It’s another beautiful day and I’m looking forward to a weekend filled with the World Series, scenic walks and wine tasting.
In some of my recent posts I talked about wines from Portugal. I’d like to mention another winery, Caves Campelo in Barcelos. It is located in the north of Portugal in the Vinho Verde wine region. Although it was established in 1951, there are records dating back to 1923. The company was acquired by José Carlos Lima & Sons in 2007.
Caves Campelo offers a wide range of wines such as Vinho Verde, Douro, Dão and Porto wines.
I met with Sophia Costa, their export manager who guided me through a tasting of a few of the Vinho Verde wines. We began with Miranda 2014, a ROSÉ wine that was soft pink. It had lovely aromas of fruit and flowers with fresh fruit on the palate. It had a nice mouth feel and was well balanced.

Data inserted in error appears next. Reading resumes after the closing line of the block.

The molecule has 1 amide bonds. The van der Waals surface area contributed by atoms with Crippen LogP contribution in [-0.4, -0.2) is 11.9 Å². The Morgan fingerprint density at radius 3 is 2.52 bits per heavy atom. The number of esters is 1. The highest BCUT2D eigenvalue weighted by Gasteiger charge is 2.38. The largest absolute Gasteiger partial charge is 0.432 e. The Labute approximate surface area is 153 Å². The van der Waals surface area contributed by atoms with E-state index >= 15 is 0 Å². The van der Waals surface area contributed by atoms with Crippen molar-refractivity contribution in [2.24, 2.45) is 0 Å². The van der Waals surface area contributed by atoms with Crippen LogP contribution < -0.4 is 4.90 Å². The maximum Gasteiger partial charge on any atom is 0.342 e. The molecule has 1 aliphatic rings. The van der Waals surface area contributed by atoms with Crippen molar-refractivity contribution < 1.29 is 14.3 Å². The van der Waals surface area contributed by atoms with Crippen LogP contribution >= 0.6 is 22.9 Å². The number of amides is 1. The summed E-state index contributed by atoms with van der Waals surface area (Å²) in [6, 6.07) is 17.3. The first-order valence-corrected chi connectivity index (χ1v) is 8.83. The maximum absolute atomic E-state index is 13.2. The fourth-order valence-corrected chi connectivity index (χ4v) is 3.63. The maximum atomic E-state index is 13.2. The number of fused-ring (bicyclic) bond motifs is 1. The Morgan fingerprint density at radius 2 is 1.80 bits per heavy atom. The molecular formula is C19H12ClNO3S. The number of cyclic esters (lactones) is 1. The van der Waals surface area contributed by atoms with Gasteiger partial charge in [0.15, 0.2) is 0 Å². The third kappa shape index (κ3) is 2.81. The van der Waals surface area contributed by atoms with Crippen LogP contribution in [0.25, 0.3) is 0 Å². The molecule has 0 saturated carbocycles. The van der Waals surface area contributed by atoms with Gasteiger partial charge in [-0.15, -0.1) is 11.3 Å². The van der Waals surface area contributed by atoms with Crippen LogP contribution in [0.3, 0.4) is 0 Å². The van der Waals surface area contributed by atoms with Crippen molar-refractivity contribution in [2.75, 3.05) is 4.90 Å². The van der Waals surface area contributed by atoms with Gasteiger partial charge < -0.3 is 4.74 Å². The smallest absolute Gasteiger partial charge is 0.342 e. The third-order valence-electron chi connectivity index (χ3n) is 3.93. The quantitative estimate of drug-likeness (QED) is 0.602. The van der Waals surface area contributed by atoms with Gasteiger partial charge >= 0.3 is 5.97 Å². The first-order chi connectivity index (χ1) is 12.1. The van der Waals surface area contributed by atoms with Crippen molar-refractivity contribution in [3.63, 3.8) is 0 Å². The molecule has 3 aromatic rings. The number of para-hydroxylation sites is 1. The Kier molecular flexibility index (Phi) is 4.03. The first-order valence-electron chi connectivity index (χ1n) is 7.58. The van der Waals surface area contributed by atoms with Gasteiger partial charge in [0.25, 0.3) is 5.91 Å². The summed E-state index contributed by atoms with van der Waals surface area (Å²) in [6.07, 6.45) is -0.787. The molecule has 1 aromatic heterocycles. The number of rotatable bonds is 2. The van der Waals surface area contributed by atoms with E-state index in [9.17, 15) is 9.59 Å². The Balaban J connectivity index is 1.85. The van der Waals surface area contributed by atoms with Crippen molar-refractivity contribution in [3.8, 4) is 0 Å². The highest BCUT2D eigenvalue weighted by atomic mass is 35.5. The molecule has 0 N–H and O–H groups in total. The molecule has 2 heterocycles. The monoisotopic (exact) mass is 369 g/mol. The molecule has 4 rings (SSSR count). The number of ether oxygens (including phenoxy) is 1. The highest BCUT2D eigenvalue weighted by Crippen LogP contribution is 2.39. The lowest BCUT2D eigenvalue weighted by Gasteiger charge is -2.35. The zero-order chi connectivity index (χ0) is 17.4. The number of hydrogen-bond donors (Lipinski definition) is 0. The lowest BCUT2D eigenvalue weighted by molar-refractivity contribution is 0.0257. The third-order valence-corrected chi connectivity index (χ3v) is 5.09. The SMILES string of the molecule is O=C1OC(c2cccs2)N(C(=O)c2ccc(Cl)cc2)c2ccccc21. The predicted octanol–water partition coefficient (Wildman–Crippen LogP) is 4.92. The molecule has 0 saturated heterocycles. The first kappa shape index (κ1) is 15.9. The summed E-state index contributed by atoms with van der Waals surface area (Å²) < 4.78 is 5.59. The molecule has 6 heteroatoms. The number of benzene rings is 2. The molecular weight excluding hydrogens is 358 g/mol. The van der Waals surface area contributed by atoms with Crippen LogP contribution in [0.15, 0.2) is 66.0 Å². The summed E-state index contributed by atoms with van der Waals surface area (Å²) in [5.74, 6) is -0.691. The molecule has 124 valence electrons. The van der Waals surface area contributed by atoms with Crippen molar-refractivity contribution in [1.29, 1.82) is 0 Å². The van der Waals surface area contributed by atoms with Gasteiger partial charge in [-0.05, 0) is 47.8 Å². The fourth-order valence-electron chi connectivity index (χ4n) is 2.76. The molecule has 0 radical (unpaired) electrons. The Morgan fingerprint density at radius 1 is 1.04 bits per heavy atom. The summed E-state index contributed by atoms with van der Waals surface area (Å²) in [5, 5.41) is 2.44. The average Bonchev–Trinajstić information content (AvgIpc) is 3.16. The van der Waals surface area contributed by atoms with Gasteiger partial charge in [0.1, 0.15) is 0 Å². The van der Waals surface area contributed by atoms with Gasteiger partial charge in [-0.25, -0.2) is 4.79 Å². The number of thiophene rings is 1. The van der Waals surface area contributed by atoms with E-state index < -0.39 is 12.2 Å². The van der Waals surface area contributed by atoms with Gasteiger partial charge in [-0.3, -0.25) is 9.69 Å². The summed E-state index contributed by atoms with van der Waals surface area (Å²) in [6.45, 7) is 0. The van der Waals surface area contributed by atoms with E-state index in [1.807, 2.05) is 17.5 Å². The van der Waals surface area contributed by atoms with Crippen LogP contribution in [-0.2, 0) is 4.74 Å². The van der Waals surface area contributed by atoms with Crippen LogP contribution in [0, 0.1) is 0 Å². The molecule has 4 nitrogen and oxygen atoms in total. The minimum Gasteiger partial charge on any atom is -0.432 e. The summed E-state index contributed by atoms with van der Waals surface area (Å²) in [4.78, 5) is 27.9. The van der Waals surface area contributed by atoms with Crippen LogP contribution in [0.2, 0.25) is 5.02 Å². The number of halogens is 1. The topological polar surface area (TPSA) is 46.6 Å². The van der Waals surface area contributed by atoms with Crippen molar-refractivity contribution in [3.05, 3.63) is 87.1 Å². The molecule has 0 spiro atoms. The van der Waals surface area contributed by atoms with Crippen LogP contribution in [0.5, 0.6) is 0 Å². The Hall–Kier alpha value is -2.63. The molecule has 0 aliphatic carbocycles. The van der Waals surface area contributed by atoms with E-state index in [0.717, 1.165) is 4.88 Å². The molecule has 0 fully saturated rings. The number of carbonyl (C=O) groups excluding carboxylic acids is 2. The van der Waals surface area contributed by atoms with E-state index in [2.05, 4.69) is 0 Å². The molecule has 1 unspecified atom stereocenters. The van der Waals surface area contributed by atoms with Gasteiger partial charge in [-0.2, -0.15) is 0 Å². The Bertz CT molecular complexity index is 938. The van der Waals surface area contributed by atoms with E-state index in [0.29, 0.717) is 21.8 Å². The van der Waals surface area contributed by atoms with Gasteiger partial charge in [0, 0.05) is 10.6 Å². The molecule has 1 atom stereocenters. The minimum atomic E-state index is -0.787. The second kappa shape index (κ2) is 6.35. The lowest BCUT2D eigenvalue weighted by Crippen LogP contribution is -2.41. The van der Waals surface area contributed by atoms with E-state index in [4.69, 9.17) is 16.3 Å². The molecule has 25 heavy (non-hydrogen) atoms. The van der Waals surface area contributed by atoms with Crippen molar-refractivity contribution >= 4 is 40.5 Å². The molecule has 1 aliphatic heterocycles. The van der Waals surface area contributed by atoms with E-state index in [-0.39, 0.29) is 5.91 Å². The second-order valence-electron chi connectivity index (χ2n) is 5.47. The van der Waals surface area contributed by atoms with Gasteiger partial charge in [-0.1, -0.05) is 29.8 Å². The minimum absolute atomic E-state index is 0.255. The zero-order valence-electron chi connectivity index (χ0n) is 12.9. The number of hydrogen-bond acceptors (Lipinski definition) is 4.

The Campelo Adamado 2014 was straw colored with green hues. It had citrus and apples on the nose, with lemon and pear on the palate. The finish was short.
The Tapada do Marques Arinto 2014 made with 100% Arinto grape, was “driven” on the nose, but subtle with citrus and floral undertones on the palate. It was quite refreshing.
Visit Caves Campelo website for an extensive list of all their wines. www.campelo.pt
Have a great start to the weekend!
The World Series Game One went 14 innings last night with KC finally ending it with a win. In between sipping wine and watching the game, it turned into a very late night!